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Re: IFS=':' set -- aa:bb:cc:dd # Fails to set "$@"


From: Greg Wooledge
Subject: Re: IFS=':' set -- aa:bb:cc:dd # Fails to set "$@"
Date: Wed, 1 Dec 2010 12:46:31 -0500
User-agent: Mutt/1.4.2.3i

On Wed, Dec 01, 2010 at 08:14:49AM -0500, address@hidden wrote:
>       IFS=':' set -- aa:bb:cc:dd

>       Instead, I have to say something like:
>       oldIFS="$IFS"
>       IFS=':'
>       set -- aa:bb:cc:dd
>       IFS="$oldIFS"

Neither one of these sets $1 to aa, $2 to bb and so on.  They both set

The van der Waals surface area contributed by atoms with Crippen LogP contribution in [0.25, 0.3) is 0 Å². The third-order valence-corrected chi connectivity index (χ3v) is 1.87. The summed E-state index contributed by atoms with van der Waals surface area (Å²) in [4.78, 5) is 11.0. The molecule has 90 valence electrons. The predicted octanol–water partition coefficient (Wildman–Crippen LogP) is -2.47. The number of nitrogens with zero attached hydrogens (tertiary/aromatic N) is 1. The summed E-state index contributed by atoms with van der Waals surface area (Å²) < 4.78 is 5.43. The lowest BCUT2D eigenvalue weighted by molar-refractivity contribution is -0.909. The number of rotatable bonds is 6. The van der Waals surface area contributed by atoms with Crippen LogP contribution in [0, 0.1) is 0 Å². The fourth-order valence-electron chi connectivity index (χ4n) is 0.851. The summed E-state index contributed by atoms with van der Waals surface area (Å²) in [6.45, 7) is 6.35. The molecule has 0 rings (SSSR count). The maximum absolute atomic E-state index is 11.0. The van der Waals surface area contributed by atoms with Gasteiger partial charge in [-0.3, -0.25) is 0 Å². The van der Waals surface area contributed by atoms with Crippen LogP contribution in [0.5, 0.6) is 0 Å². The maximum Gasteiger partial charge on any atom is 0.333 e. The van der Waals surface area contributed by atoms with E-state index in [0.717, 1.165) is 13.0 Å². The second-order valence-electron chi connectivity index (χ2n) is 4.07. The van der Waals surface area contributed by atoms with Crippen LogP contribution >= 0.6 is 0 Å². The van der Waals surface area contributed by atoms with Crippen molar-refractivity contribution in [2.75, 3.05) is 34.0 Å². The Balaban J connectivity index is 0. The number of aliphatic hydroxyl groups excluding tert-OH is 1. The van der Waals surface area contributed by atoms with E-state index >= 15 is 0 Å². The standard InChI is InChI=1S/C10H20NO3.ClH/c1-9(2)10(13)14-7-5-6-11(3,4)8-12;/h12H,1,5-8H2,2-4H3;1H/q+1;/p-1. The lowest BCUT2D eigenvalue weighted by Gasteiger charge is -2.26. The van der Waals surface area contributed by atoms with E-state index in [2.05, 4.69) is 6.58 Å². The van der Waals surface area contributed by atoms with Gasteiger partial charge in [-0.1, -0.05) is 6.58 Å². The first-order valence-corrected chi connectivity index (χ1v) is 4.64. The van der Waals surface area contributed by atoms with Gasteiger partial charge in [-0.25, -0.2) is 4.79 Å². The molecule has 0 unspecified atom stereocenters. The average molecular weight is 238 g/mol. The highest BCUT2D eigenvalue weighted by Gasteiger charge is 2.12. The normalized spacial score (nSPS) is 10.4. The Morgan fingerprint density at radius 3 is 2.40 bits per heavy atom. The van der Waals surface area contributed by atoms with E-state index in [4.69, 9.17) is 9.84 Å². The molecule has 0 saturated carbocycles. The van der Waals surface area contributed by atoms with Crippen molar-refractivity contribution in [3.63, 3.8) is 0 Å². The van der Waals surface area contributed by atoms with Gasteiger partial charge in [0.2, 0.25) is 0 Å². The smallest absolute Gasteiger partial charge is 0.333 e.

$1 to aa:bb:cc:dd.  IFS is not applied to a constant string, ever.  It
is only applied to word-splitting that happens on various substitutions
(and lines of input handled by `read').

You probably fooled yourself by failing to quote $1 when you expanded it:

imadev:~$ IFS=:
imadev:~$ set -- aa:bb:cc:dd
imadev:~$ echo $1
aa bb cc dd
imadev:~$ echo "$1"
aa:bb:cc:dd

IFS is applied to the unquoted $1.

Now, let's pretend you asked a totally different question:

  "I am trying to do this:

    x=aa:bb:cc:dd
    IFS=: set -- $x

  Why doesn't IFS cause $x to be split into four words here?"

Here, IFS is not applied because the substitution of $x is performed
*before* the temporary environment is set up with IFS=: in it.
See http://mywiki.wooledge.org/BashFAQ/104 for a more wordy explanation.



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